The UK dairy industry's plan to achieve a 5 per cent reduction in the salt content of ripened cheese over the next 12 months, with the possibility of a further 5 per cent reduction 12 months later, has received the backing of the FSA, the UK's governmental food industry regulator.
According to the FSA, milk, cream, cheese and yellow fat spreads account for around 11 per cent of the salt content in our food intake, and cheese, together with bacon, sausages and pickles, currently appears in the FSA's "less obviously salty foods" category.
"Salt varies considerably across different cheeses so people need to look at the label," an FSA spokesperson told DairyReporter.com. Feta and Stilton, for instance, contain 3.6g and 2.0 per 100g serving respectively, while cottage cheese contains just 0.9g.
The burgeoning European trend for healthy ingredients, a waning interest in highly-processed food, together with heightened governmental and consumer lobbying to tackle diet-related health problems has coerced the UK dairy industry into taking action.
"Although many dairy products have no added salt, the UK industry felt it had to show willingness to support the FSA in its drive to reduce salt," commented Dr. Ed Komorowski, technical director for UK dairy industry association Dairy UK.
Dairy products, especially cheese, have faced an uphill struggle to overturn the common misconception that they are high in fat and can also adversely affect health.
"Although some cheese products can be high in saturated fats, they are an important source of protein and calcium in British consumers' diets. It is all about context and balance," said Rebecca Foster, nutrition scientist at the British Nutrition Foundation.
The salt initiative will undoubtedly relieve some pressure on the British dairy sector and could indeed help sway the FSA away from adopting the much-hyped traffic light labelling system, where all products are categorised according to the levels of salt, fat and sugar they contain - a system which could potentially leave the dairy industry disadvantaged.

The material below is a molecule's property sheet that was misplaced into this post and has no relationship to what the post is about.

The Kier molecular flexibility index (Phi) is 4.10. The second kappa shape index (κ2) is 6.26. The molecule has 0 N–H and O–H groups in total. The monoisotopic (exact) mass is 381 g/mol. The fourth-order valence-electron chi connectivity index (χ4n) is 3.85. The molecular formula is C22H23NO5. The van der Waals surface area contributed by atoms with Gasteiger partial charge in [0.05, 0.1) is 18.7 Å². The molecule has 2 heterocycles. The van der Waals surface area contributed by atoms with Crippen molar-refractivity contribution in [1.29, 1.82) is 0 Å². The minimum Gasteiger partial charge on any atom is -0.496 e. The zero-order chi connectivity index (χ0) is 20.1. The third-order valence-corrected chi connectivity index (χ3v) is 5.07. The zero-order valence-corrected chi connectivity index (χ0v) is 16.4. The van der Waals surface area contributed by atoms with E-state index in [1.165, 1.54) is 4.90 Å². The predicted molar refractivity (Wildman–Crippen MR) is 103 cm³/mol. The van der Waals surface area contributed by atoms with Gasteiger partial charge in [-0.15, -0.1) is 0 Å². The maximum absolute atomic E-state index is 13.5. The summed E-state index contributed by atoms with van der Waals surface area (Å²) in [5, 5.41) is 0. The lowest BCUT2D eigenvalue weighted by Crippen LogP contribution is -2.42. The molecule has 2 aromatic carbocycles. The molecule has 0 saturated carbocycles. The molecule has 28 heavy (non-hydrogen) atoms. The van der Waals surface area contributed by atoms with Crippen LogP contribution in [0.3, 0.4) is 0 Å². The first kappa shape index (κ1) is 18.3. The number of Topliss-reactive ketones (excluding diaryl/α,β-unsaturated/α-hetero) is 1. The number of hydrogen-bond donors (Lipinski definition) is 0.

"It is extremely difficult to label food products as either good or bad," said Foster, adding that consumers could be discouraged from eating a product such as cheese on the grounds that it is high in fat and consequently miss out on essential nutrients.
British consumers consume an estimated 334,000 tons of cheese product per year, the average daily cheese consumption is 15.5g and the average salt intake is 0.3g. Nutrition advisors currently recommend that British consumers eat around one or two portions of dairy products a day.
Salt, however, still plays an integral role in cheese processing as a functional ingredient, acting as a preservative and inhibiting the growth of pathogenic or spoilage bacteria - making an absolute reduction virtually impossible.
Conversely, popular British cheese Stilton has a Protected Designated Origin (PDO) status which forbids manufacturers to alter the composition of its ingredients and Dairy UK has warned the FSA and the Department of Health that the salt reform would be "gradual", as many cheeses incur lengthy ripening periods.
Among other proposals to gain the FSA's backing include a pledge from British dairy manufacturers to make reduced salt and unsalted alternatives more readily available to consumers, while the Dairy Council and the British Cheese Board have both outlined plans for the industry to adopt a consistent and easily understood method of labelling salt content across all dairy products.